Information classification is a cornerstone of security. If employees are unable to easily determine the sensitivity of information, it is difficult for them to take appropriate security precautions. This, in turn, directly impacts the effectiveness of policy controls and awareness training. Most private sector organizations should use a simple, three-level classification scheme: One for public information, one for the majority of corporate information, and a final classification for sensitive information to which special handling precautions apply.
Security awareness training remains one of the best investments in cybersecurity. Many frauds and security breaches can be prevented by alert employees who understand the threats their organization is facing, and take personal responsibility for safeguarding company assets. In addition to in-house training, two great options are Securing The Human program from SANS and The Security Awareness Company. Both of these organizations offer training geared to a variety of technical and non-technical audiences. It is essential to maintain a record of employees who have completed training. Larger organizations should consider learning management systems that can remind employees of assigned training and provide reports to management.
Patch management is essential to maintaining a strong security posture. While emergency patching is occasionally required to address critical vulnerabilities, many organizations struggle with routine operating system and application patches. It makes sense to test patches prior to application on critical production servers. However, faster processes should be considered for end-user laptops and desktops. In general, these systems have a higher risk of exploitation by malware, and in most environments it is relatively safe to automatically apply patches using vendor-provided functionalities. Once patches are issued, criminals and hostile governments rapidly reverse engineer them to aid in the development of exploits. An organizational goal should be to minimize the window between patch issuance and application.
Scheduled credentialed vulnerability scans provide insight into patching status as well as detecting other potential security issues. A good practice is to deploy a product capable of daily and weekly scheduled scans, with automatic reports sent to the relevant operations personnel as a representative of the security team.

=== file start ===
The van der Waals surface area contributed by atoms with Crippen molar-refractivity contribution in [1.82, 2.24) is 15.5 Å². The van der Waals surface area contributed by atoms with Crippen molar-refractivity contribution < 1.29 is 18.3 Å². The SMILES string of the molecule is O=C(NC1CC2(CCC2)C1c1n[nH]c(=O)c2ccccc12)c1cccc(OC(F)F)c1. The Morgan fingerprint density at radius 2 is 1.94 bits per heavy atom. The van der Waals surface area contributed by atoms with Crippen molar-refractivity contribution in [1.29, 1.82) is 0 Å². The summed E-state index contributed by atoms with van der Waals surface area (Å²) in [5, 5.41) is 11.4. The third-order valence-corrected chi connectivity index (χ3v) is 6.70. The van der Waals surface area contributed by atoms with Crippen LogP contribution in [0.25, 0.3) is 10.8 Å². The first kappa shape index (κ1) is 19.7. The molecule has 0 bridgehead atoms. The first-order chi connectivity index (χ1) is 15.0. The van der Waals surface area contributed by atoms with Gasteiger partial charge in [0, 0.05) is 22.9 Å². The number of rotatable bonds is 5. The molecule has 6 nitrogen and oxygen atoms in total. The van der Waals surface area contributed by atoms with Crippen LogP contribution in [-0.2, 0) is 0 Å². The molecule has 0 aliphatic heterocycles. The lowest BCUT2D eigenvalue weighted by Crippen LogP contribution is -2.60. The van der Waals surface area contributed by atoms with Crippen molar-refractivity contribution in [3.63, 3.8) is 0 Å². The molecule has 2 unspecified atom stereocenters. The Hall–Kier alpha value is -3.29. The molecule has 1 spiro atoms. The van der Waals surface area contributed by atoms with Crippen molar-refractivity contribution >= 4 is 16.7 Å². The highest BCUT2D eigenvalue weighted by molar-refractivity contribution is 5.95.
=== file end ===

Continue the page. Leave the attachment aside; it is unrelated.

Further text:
Businesses leveraging cloud computing services must pay careful attention to security configurations. In traditional on-premise deployments, servers are by default connected behind firewalls, and existing processes decrease the likelihood of exposing a server directly to the Internet. In sharp contrast, flexible cloud environments such as Amazon Web Services make it easy to intentionally or accidentally expose unnecessary services to the Internet. One effective strategy is to use VPCs, routing, and ACLs to decrease the likelihood of inadvertent exposures. It is also good practice to regularly review security-relevant configurations manually or programmatically via the provider’s API. Proxies should be used to mediate access between cloud-based servers and the Internet, including for outbound HTTP for software, updates, and patches.
Many organizations continue to ignore the benefits of strong network zoning. Inexpensive physical and virtual routers and firewalls can be used to effectively reduce the potential for lateral attack movement. Organizations that allow unfiltered communication between user endpoints and servers must recognize they are significantly deviating from best practices. PCs, tablets, phones, and IoT devices are a common launch point for attacks and any reasonable defence in depth implementation has controls in place to mitigate the associated risks. Systems that process sensitive information, including Point of Sale devices, require additional layers of isolation.
Poor control of privileged credentials, and the use of root and Windows Administrator credentials from PCs used for day-to-day email and web access creates significant risk. Ransomware is profitable and attacks will increase in sophistication. One malware infection on a Domain Administrator’s PC can cost many times the investment in a second isolated PC dedicated to administrative tasks and the use of jump servers in sensitive environments.
Disaster Recovery and Business Continuity Plans, and backup processes to support them, are required to mitigate several common threat scenarios. These plans require regular review, testing, and updates.
Finally, most organizations struggle to reconcile the expanding cybersecurity landscape with decreasing budgets. An underutilized tool to help prioritize security initiatives is a good enterprise risk assessment. An experienced security practitioner can help quickly identify risks, evaluate their relative severity, and suggest practical prioritized security controls. Make improving security your New Year’s resolution.
Have a security question you’d like answered in a future column? Email firstname.lastname@example.org.
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